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Forms can also be used for games Pupils will face some of the same limitations as the early designers in 1970s – no strong graphics, so have to use very basic objects

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Agenda Rock, Paper, Scissors game via 2 random number generators – Discussion of pseudocode for the machine- accessible rules of winning – Use Excel formulas (Lookup, IF) – Show equivalent VBA function MPG to Litres per 100 Km conversion – Discussion of pseudocode – Implementation

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Temperature Conversion (from http://www.plvwtelco.net) http://www.plvwtelco.net Convert Fahrenheit to Celsius 1.Determine the temperature in Fahrenheit 2.Using your calculator, subtract 32 3.Multiply the result times 5 4.Divide that answer by 9 5.Your final answer is the temperature in Celsius For the math purist, the formula is (F-32)*5/9 = C No calculator handy? Take Fahrenheit, subtract 30, then divide by 2 Convert Celsius to Fahrenheit 1.Determine the temperature in Celsius 2.Using your calculator, multiply the temperature times 1.8 3.Add 32 to the result 4.Your final answer is the temperature in Fahrenheit For the math purist, the formula is (C*1.8)+32=F No calculator handy? Take Celsius X 2, then add 30

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VBA at a glance (assuming Office 2007 but others will work, just different screens) A spreadsheet is a giant 2D array (3D if you consider using multiple sheets) VBA gives pupils access to all maths functions of Excel directly Also – full access to graphics abilities for plotting and tabulation

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VBA is hiding behind ALT+F11 or...

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Now, your Excel has Developer menu that you can use to enable Macros

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Make sure that Macros are enabled Macro viruses are no longer a threat with new version of MS Office, so you should be ok. Nothing replaces a proper antivirus program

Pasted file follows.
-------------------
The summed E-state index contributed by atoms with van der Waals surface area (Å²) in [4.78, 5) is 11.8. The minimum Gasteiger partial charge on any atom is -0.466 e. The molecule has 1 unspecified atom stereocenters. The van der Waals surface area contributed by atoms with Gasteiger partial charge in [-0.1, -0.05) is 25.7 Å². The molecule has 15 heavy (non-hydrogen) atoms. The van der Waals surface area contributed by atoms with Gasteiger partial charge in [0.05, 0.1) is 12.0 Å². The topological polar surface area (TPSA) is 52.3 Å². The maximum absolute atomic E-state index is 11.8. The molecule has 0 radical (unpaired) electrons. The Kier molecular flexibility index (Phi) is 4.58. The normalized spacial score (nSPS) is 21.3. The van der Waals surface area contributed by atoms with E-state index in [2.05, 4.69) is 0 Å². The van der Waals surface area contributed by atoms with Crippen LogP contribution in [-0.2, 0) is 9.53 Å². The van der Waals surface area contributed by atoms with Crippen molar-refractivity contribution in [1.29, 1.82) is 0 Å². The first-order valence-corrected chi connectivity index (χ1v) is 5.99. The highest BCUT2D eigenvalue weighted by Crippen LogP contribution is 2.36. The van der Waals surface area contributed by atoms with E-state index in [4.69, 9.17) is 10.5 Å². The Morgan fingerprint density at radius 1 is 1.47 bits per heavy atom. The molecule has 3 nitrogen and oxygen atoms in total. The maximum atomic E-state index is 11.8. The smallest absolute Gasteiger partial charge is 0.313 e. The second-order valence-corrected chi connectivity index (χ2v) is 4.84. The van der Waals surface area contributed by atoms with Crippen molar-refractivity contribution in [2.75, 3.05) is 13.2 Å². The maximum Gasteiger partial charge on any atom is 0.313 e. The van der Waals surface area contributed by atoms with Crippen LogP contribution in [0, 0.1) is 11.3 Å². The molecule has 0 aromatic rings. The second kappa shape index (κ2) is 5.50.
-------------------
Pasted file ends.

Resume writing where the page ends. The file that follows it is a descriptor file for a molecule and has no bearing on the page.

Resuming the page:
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VBA Editor window

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Familiar VB syntax – so, can leverage all the VB literature The new bits – VBA objects, right-click this area to add Code modules and Forms

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VBA objects: Workbooks Sheets Shapes Forms Ranges (cells) Any ActiveX object – from Quicktime video to Flash movie Use Macros to explore VBA objects

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Here is a simple example – a user defined function converting centimetres to inches

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Give it a meaningful name. You can have as many as you like

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The function code itself... Functions take parameters and are typed Function cm2inch(ByVal inputCM As Single) As Single cm2inch = inputCM / 2.54 End Function

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The moment you are finished coding the function, you can switch back to the spreadsheet view and Excel will recognize your function and add it to its built-in list

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Behaves just like native functions and takes a cell that you click on as a parameter Function cm2inch(ByVal inputCM As Single) As Single cm2inch = inputCM / 2.54 End Function

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The result, with some extra formatting

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Something a bit more involved. VBA being partially OOP, we have arrays(1 st function) and also collections(2 nd function below) Function sumOfCubes(ParamArray otherElements() As Variant) Dim counter As Integer For counter = 0 To UBound(otherElements) sumOfCubes = sumOfCubes + otherElements(counter) ^ 3 Next counter End Function Function sumOfCubes2(ByVal otherElements As Range) Dim element As Range For Each element In otherElements.Cells sumOfCubes2 = sumOfCubes2 + element ^ 3 Next End Function

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That’s it for the intro into VBA. Some very good links http://www.cpearson.com VBA in a Nutshell VBA for Engineers Excel Archives Windows API list 10 VBA Tips from Microsoft Interacting with Access Databases General Excel and VBA resources